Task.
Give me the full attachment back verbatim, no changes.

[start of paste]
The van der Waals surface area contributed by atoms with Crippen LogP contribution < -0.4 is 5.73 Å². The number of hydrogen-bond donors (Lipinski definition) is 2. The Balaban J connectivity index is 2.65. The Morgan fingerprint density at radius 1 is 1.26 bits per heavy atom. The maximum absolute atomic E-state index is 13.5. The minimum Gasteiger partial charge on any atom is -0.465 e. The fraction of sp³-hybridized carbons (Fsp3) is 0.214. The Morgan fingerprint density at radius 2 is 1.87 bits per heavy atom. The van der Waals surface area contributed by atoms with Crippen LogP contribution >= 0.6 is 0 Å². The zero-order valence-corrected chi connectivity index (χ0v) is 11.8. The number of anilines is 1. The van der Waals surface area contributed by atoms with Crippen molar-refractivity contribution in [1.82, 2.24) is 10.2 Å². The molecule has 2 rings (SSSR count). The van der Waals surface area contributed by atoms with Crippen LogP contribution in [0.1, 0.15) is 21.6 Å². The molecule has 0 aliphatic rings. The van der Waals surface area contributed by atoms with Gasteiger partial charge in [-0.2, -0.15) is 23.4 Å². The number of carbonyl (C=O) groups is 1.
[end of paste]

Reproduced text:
The van der Waals surface area contributed by atoms with Crippen LogP contribution < -0.4 is 5.73 Å². The number of hydrogen-bond donors (Lipinski definition) is 2. The Balaban J connectivity index is 2.65. The Morgan fingerprint density at radius 1 is 1.26 bits per heavy atom. The maximum absolute atomic E-state index is 13.5. The minimum Gasteiger partial charge on any atom is -0.465 e. The fraction of sp³-hybridized carbons (Fsp3) is 0.214. The Morgan fingerprint density at radius 2 is 1.87 bits per heavy atom. The van der Waals surface area contributed by atoms with Crippen LogP contribution >= 0.6 is 0 Å². The zero-order valence-corrected chi connectivity index (χ0v) is 11.8. The number of anilines is 1. The van der Waals surface area contributed by atoms with Crippen molar-refractivity contribution in [1.82, 2.24) is 10.2 Å². The molecule has 2 rings (SSSR count). The van der Waals surface area contributed by atoms with Crippen LogP contribution in [0.1, 0.15) is 21.6 Å². The molecule has 0 aliphatic rings. The van der Waals surface area contributed by atoms with Gasteiger partial charge in [-0.2, -0.15) is 23.4 Å². The number of carbonyl (C=O) groups is 1.